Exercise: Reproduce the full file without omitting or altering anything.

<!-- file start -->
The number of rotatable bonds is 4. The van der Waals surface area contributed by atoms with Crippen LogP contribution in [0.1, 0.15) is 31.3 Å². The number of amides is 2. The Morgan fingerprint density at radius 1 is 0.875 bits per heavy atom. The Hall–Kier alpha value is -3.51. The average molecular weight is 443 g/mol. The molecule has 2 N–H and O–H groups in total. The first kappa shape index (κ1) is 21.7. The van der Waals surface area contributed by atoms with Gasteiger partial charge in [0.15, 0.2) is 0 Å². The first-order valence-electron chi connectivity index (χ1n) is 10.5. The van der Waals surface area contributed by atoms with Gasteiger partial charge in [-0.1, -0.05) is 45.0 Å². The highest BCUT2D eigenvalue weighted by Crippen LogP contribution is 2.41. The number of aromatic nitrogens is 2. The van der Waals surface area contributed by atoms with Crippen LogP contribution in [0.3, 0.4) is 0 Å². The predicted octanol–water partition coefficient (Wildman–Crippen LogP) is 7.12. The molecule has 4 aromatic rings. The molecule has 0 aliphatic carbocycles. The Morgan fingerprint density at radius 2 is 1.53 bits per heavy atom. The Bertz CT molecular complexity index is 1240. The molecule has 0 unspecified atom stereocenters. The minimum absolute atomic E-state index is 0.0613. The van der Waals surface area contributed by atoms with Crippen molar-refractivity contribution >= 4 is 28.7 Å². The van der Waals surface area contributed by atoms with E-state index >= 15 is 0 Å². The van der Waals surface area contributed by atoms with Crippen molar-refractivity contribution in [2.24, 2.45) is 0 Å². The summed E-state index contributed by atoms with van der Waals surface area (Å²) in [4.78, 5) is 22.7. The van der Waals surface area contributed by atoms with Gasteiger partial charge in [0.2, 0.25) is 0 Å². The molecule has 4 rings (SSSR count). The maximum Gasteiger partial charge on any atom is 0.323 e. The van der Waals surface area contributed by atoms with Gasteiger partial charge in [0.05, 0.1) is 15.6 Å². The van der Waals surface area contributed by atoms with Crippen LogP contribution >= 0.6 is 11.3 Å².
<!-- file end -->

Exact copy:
The number of rotatable bonds is 4. The van der Waals surface area contributed by atoms with Crippen LogP contribution in [0.1, 0.15) is 31.3 Å². The number of amides is 2. The Morgan fingerprint density at radius 1 is 0.875 bits per heavy atom. The Hall–Kier alpha value is -3.51. The average molecular weight is 443 g/mol. The molecule has 2 N–H and O–H groups in total. The first kappa shape index (κ1) is 21.7. The van der Waals surface area contributed by atoms with Gasteiger partial charge in [0.15, 0.2) is 0 Å². The first-order valence-electron chi connectivity index (χ1n) is 10.5. The van der Waals surface area contributed by atoms with Gasteiger partial charge in [-0.1, -0.05) is 45.0 Å². The highest BCUT2D eigenvalue weighted by Crippen LogP contribution is 2.41. The number of aromatic nitrogens is 2. The van der Waals surface area contributed by atoms with Crippen LogP contribution in [0.3, 0.4) is 0 Å². The predicted octanol–water partition coefficient (Wildman–Crippen LogP) is 7.12. The molecule has 4 aromatic rings. The molecule has 0 aliphatic carbocycles. The Morgan fingerprint density at radius 2 is 1.53 bits per heavy atom. The Bertz CT molecular complexity index is 1240. The molecule has 0 unspecified atom stereocenters. The minimum absolute atomic E-state index is 0.0613. The van der Waals surface area contributed by atoms with Crippen molar-refractivity contribution >= 4 is 28.7 Å². The van der Waals surface area contributed by atoms with E-state index >= 15 is 0 Å². The van der Waals surface area contributed by atoms with Crippen molar-refractivity contribution in [2.24, 2.45) is 0 Å². The summed E-state index contributed by atoms with van der Waals surface area (Å²) in [4.78, 5) is 22.7. The van der Waals surface area contributed by atoms with Gasteiger partial charge in [0.2, 0.25) is 0 Å². The molecule has 4 rings (SSSR count). The maximum Gasteiger partial charge on any atom is 0.323 e. The van der Waals surface area contributed by atoms with Gasteiger partial charge in [0.05, 0.1) is 15.6 Å². The van der Waals surface area contributed by atoms with Crippen LogP contribution >= 0.6 is 11.3 Å².